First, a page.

Introduction: Arduino Led Strip Controller for Cool PC Lights
I've got this cool RGB led strip from aliexpress and i want to use it for PC lights.
The first problem is hot to control it then how to power him up.
This instructable shows you how to do it with github arduino code, working project video and step-by-step guide.
Step 1: Needed Parts
For this project we will be using:
- Arduino nano
- RGB strip
- NPN transistor
- 100-220 Ohm resistor
- Jumper wires
- Soldering kit
The reason behind the need of transistors is because most of the RGB strips need 12 volts to be powered with, so we will need an external power supply for the RGB strip and a secondary one for arduino (we could also use a 7805 voltage regulator to scale from 12 volts to 5 volts).
The transistors set the voltage given to each color channel controlling brightness and color type.
The RGB led strip i am using is an SMD 3528. It doesn't have lots of RGB leds, but instead it has 2 green, 2 blue and 2 red leds for each track (the entire strip is splitted into 10 cm tracks, so you can cut the length you want, solder it up and it will work). With this knowledge we know that setting 50% to red and 50% to blue won't generate a violet color. We will instead have red and blue leds with low brightness.
To have the full-color effect we will need to buy a different led strip.
P.S. we will not use addressable led strips.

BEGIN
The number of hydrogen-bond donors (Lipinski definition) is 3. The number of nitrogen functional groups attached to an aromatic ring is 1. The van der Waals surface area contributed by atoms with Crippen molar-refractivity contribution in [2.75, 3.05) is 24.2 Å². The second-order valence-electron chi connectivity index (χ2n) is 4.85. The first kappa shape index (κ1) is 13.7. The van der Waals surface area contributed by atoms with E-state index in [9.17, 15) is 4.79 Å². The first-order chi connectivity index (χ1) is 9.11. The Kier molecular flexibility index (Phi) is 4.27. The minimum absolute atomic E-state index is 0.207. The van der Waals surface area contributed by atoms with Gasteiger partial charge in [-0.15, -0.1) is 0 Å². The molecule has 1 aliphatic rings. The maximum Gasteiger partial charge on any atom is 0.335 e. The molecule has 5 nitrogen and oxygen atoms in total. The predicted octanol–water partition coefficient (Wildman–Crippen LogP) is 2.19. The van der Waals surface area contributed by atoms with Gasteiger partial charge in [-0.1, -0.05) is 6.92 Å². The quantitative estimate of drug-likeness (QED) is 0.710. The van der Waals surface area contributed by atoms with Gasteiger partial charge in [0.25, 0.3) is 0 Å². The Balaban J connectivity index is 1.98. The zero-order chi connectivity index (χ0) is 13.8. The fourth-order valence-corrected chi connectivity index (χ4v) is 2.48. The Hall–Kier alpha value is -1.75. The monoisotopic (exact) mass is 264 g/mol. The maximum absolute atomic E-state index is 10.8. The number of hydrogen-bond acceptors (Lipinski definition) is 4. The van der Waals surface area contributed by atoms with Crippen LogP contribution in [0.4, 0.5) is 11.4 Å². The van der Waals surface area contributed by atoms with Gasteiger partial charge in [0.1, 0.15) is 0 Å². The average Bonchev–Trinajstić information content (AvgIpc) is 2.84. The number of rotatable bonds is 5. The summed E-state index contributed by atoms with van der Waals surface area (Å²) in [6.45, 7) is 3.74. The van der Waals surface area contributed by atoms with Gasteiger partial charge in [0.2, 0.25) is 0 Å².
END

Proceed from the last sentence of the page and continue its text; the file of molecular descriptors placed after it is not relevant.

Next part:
Step 2: Connection
We will take the breadboard and put the arduino nano with 3 transistors on it.
Each transistor has 3 pins as Base, Collector and Emitter. We will connect one channel as it follows:
- Base to Ardino pin channel
- Collector to led relative channel
- Emitter to GND
The channels are:
- BLUE --> Arduino D3
- RED --> Arduino D5
- GREEN --> Arduino D6
Feel free to change pinout, just remember to choose PWM pins in arduino.
Step 3: Coding
The full arduino code is available on github and can be used with Arduino IDE.
I coded a few functions to see some basic effects:
fade_colors_slow: fades thru each color (red, green and blue) with FADESPEED and KEEPCOLORTIME as seconds.
all_on: sets all 3 colors on
change_colors_rough: changes colors directly from one to other
You can loop them, create some dynamical fade speed or whatever. Just remember that this led strip is not full-RGB, it have separate red, green and blue channels so those functions are cool for this strip. Having other strips will result in different colors and fading styles.
Step 4: Placing Inside PC Case
Now it's time to cut the rgb strip and place inside the PC's case. I choosed to place the breadboard on top of the power supply (the base is plastic, so no shortcuts will be made).
To power up the project we can use the power supply Peripheral connector (see picture of pinout) that offers 5V and 12V directly from power supply. Connect:
- 5V to Arduinot Vin
- 12V to RGB strip 12v
- GND to Arduino GND
If you want to continue uploading some code or changing it, we can remove the 5V connector and plug in the arduino to the pc using the USB port. This way we can upload our code and have the arduino powered up.
Step 5: Done!
Now you have your personal lighting system for your PC. Feel free to change the code and adapt to your needs.
Some changes can be made to this project, including:
- Using a NODEMCU V3 as the controller with a personal webserver having buttons and a cool interface to change settings and color effects or having a raspberry with interface sending HTTP requests to the controller (see this project)
- Using an ATTINY85 as controller to shrinkify the entire project (maybe soldering all into a PCB). A full post can be found here)
- Adding a bluetooth HC-05 module to control thru bluetooth...
That's it! Have fun.